Wm. Hart-Smith  - A Bloody Shame.

Hart-Smith, William (Bill) (1911–1990) Poet of two countries.
W. Hart-Smith, b. in Tunbridge Wells, Kent, England, 23rd of November, 1911. He lived in England and Scotland for 12 years; then in New Zealand for 13 years. In 1936 he moved to Australia. In 1946 Hart-Smith returned to New Zealand and became an adult education tutor and organiser in South Canterbury. Divorced next year, on 8 January 1949 at Chalmers Presbyterian Church, Timaru, he married 19-year-old Patricia Anne McBeath. They had two sons and a daughter. He kept diaries 1948-1954. They are at the Alexander Turnbull Library in Wellington. Photocopies of the originals (holograph) were made in 1971. Day by day entries concerning domestic life and especially Hart-Smith's activities as South Canterbury adult education tutor organiser. Notes on lectures given and meetings attended. He had moved back to Sydney in 1962 and in 1963-64 was president of the Poetry Society of Australia. Later moved to Perth in 1970 where he lived for nearly 8 years. During his stay in Western Australia, he wrote a large number of poems about the places, the flora and the fauna of the State. He returned to New Zealand in 1978 and lived in Auckland. He wrote a large number of poems about Australia and NZ. Married and divorced at least three times. Died 15 April 1990 aged 78. This poem is about rock art. Here is another South Canterbury poem.

Poems in Doggerel : some South Canterbury riverbed reflections (from a completed sequence) / W. Hart-Smith. Publisher : Wellington, NZ: Handcraft Press, 1955. 8 pg. William Hart-Smith
Alexander Turnbull Library - National Library of New Zealand

When the ocean builds its stony ramps
The Moa-hunters had their camps.
This was before the Maori came
Who were as fierce as the first were tame.
Now, putting two-and two together,
This land must once have known warmer weather,
Or the Moa-hunter were extra hardy
To have suffered frosts without a cardy
or shirt, or pants, or anything
Warmer than skirts of home-made string
Between them and the cold sou'easter,
I like this peaceful, merry feaster
On birds of most enormous size
With brains no bigger than their eyes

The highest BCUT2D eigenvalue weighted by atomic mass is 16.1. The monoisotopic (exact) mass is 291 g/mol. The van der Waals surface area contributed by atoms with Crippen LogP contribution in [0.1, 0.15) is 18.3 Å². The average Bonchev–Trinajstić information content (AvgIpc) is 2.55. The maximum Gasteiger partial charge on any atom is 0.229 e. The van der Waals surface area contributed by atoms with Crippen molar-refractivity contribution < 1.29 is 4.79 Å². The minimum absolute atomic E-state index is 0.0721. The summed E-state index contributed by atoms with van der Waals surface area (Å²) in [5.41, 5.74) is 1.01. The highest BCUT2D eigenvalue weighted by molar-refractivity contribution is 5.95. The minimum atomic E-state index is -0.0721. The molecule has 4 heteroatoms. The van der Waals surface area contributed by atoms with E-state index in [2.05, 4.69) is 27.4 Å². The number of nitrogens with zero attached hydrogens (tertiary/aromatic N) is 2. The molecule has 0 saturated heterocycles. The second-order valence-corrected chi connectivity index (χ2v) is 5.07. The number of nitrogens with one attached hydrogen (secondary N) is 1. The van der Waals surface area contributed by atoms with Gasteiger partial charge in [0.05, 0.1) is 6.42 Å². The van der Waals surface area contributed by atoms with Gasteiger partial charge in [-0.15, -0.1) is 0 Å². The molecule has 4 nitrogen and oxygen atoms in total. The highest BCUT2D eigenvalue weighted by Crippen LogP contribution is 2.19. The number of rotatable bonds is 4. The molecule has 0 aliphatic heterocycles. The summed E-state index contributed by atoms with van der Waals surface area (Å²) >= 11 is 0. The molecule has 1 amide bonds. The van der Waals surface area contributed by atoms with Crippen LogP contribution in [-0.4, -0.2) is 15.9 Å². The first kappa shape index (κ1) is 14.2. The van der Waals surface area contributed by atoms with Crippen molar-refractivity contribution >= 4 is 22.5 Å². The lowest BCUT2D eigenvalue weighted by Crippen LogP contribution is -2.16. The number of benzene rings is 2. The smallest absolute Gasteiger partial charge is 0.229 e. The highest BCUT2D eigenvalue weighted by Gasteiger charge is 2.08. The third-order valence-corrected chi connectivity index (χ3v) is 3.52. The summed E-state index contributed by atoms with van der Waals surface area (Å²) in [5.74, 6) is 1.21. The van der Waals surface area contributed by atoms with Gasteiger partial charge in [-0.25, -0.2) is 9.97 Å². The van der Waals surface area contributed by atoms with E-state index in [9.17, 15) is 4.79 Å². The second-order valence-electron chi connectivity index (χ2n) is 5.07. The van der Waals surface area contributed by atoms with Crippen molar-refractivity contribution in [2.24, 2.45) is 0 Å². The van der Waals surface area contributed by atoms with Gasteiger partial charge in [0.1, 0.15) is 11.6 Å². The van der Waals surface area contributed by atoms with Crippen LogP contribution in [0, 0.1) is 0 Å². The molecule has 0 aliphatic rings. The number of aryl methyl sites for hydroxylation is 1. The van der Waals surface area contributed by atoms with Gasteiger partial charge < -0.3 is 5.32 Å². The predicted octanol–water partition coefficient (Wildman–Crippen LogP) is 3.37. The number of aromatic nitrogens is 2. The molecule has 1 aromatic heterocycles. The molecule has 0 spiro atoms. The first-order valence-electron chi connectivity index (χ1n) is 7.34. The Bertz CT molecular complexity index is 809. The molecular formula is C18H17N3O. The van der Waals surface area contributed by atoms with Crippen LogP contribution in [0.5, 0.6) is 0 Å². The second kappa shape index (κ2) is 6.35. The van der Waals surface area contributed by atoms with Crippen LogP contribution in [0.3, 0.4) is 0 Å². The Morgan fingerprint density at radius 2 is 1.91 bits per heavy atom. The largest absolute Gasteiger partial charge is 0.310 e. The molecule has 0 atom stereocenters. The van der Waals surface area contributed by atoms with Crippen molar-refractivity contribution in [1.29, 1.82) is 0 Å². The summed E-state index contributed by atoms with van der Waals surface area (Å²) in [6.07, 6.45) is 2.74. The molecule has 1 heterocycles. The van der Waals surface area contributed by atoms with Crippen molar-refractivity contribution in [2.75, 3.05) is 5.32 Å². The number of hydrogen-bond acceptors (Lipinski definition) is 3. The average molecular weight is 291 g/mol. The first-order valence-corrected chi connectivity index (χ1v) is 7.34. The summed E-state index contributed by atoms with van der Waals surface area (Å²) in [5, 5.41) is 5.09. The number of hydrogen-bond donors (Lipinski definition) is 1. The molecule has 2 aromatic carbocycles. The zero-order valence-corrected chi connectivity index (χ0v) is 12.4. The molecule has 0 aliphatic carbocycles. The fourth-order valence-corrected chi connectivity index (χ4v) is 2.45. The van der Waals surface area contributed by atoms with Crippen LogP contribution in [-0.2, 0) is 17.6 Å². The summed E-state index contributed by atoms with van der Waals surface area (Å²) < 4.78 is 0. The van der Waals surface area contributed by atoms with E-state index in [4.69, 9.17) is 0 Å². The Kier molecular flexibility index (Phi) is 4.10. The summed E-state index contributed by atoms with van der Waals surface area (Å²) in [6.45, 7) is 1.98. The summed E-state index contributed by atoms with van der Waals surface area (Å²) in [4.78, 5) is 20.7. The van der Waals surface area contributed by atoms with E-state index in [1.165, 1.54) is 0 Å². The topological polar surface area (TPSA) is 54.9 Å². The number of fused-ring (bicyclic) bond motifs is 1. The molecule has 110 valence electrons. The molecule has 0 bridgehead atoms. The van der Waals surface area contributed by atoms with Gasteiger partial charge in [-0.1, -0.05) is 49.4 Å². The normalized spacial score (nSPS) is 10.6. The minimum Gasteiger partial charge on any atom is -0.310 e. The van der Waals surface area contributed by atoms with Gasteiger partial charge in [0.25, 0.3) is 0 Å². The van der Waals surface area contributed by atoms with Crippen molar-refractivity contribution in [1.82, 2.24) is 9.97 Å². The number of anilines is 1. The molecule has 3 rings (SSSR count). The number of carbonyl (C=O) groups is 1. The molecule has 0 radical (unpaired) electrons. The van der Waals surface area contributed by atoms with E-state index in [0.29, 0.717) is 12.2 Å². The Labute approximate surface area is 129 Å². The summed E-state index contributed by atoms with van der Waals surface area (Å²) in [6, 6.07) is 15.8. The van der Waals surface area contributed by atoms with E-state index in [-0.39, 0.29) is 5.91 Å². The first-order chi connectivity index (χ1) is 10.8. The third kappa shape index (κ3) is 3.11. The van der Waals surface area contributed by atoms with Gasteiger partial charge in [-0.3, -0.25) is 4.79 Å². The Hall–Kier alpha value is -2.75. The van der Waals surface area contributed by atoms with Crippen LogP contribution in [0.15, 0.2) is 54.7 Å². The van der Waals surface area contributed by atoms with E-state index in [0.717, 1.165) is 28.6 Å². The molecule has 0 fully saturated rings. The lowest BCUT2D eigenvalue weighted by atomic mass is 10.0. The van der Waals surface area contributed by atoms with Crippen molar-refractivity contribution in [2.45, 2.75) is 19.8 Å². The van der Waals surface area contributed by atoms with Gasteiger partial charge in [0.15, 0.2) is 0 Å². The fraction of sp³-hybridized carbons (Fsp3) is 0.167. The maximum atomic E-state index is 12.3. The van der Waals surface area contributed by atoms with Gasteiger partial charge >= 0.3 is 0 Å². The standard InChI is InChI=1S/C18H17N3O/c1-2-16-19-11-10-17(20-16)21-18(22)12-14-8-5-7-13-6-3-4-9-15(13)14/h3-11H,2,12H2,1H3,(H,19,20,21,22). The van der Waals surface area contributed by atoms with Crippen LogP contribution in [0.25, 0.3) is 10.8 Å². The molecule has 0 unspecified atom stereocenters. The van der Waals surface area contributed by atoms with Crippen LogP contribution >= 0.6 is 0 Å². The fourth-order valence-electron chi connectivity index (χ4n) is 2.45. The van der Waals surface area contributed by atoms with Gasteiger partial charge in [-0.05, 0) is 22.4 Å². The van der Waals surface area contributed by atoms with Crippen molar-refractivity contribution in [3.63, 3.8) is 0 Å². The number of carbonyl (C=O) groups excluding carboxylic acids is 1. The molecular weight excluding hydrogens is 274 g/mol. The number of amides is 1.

"Tis thought these Moa-hunters made
Long journeys inland to rob and raid
The roosting places of this bird
Whose burping is no longer heard
Nor heavy tread, I understand,
The length and breadth of this fair land.

These vanished Moa-hunter braves
Some think made funny marks in caves
Found in limestone block or bluff.
"Doodles!" says Professor Gruff.
Think what you like, this much is clear.
They had the most attractive gear
And left their artifacts lying around
So that one day they might be found
By amateur archeologists ...
And professional, who shake their fists
Whenever they come upon the tracks
Of the fiddling-fossicker type who lacks
A varisty background. No degree
Is synonymous with a low degree.
The fossicker finds, pockets and gloats,
And simply won't take proper notes.

The "Maori" cave-drawings and such
Are admired by visitors, mostly Dutch,
While local farmers mostly scoff
And let their livestock rub them off.

I know a Maori lass who, undaunted,
Braved the notion the caves are haunted
By the ghosts of those who once camped there.
She was sketching the drawings, and I'll swear
One day she got an awful scare,
I saw her running down the hill;
Her startled eyes are with me still.
My soul's not sensitive like hers.
I only get all stuck with burrs.
Yet, picnic parties up these rivers
Always give me horrid shivers.

They add their drawings to the rest
And vacuity make manifest.
O pierced heart and penknifed name, __
It really is a bloody shame.
I'll tell a joke against myself
I found scrawled on a rocky shelf
Above the River Opihi
Two sentences that seemed to be
Lines of Maori poetry.
The words were written in pencil lead
I tried to find out what they said.
With help, I managed to translate.
They said, I want to whatsit-cate.

N.B.
Morality's the fig-leaf kind. Hence, sir,
One has to be one's own strict censor.
In this fair land, I am afraid,
A spade is seldom called a spade,
The upright rant and rave and fume;
Ah, but this is the land of nom de plume. 

South Canterbury NZGenWeb Project